In few cases the combined treatment had a potentiating effect: the increase of cross sectional area of 2A fibres in the soleus was significantly greater after the combined treatment than after administration of CL alone. It is possible that in the soleus muscle, which is very sensitive to beta agonists, a modest prevention of beta-adrenoreceptor desensitization caused by glucocorticoid may be sufficient to enhance the response to CL during the combined treatment. An opposite effect was observed in the diaphragm: the stimulation of MHC-2 A expression, which is an index of fast to slow transition, was higher after the combined treatment than after DEX alone. In tibialis, the depression of COX reached the statistical significance only with the combined treatment and not with CL alone.
The mechanism of interaction of the two compounds and the explanation of the diverse response of the muscles analysed falls beyond the experimental approach used in this study and can be only matter of hypothesis. The interaction between the effects of CL and DEX on muscle fibre growth and type (myosin and metabolic enzymes) appeared, in most of the cases, of reciprocal and mutual inhibition. The mutual inhibition might occur at transcriptional level: there is evidence, although unequivocal (see for a discussion: Taylor & Hancox, 2000), that beta-agonists might inhibit GR binding to GRE and viceversa glucocorticoid might inhibit CREB binding to CRE. It is, however, more likely that the action of beta-agonists and that of glucocorticoids are completely independent. Glucocorticoids have been shown to induce muscle atrophy by inhibiting the translational machinery at the level of S6K1 and eIF4F (Shah et al. 2002) or by activating ubiquitinization of muscle proteins (Bodine et al. 2001; Marinovic et al. 2002), whereas CL seems to stimulate muscle protein synthesis possibly via IGF (Sneddon et al. 2001; Awede et al. 2002). Recent evidence, however, has shown that CL might also inhibit proteolysis in skeletal muscles (Navegantes et al. 2001). Although our results cannot provide an answer to these questions, they clearly identify some points which might help future research aimed at discovering the mechanism: (1) CL antagonizes the effects of DEX (2) The response is different from muscle to muscle (3) CL is more effective in muscles with higher proportion of slow fibres as soleus.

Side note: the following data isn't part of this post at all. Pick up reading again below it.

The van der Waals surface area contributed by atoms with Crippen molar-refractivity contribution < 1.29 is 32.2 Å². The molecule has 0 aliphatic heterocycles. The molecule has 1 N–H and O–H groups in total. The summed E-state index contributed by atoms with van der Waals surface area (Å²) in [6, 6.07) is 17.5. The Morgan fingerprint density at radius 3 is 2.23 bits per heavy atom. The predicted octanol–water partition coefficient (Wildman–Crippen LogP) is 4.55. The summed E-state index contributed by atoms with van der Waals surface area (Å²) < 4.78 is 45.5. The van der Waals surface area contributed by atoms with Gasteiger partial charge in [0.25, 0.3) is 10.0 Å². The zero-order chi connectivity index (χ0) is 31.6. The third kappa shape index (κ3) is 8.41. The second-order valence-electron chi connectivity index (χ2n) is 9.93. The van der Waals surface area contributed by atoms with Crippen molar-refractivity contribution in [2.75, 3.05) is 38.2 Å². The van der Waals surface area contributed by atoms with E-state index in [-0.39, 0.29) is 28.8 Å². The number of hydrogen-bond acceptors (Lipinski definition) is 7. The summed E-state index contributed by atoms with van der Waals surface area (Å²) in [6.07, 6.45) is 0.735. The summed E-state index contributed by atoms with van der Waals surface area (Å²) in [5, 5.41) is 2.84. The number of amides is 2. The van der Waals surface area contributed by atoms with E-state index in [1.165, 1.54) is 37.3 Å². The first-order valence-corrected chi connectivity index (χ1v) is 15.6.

The positive interaction, i.e. the reciprocal facilitation of glucocorticoids and beta agonists, which has been shown in cardiac and smooth muscle (Davies & Lefkowitz, 1984) as well as in glucose metabolism (Davies & Lefkowitz, 1984), was found only in very few cases in skeletal muscles. As mentioned in the Introduction section, reciprocal facilitation can be explained by the action of glucocorticoids against down regulation and desensitization of beta-2 receptor (Taylor & Hancox, 2000) and by the action of intracellular cAMP against down regulation of the Glucocorticoid Receptor (GR) (Dong et al. 1989).
In conclusion this study reports the first systematic description of the changes induced by beta-agonists and glucocorticoids on MHC expression and in metabolic enzyme activities in postural (soleus), locomotor (tibialis) and respiratory (diaphragm) murine muscles. The emerging picture is characterized by the antagonism between the effects of beta agonists and glucocorticoids and by the presence of distinct responses of various muscles. The interaction between beta agonists and glucocorticoids in long-term therapeutic administration is a matter of clinical relevance as in acute severe asthma and in chronic asthma the two compounds are often prescribed together. Clinical experience demonstrates that the combination of the two drugs improves the control of asthma. The long-term administration of each of the two compounds, however, causes on skeletal muscles unwanted effects which go in opposite directions: whereas atrophy and shift to slow phenotype are caused by glucocorticoids, hypertrophy and shift to fast phenotype are caused by CL. Here we showed that the combined administration of the two compounds causes a compensation of the effects, although to different extent in different muscles. Thus, on skeletal muscles, the combination of the two compounds might produce beneficial effects, as it does in asthma control. Clinical studies on the skeletal muscles of patients, which receive beta agonists and glucocorticoids, are worth to be pursued to confirm our results.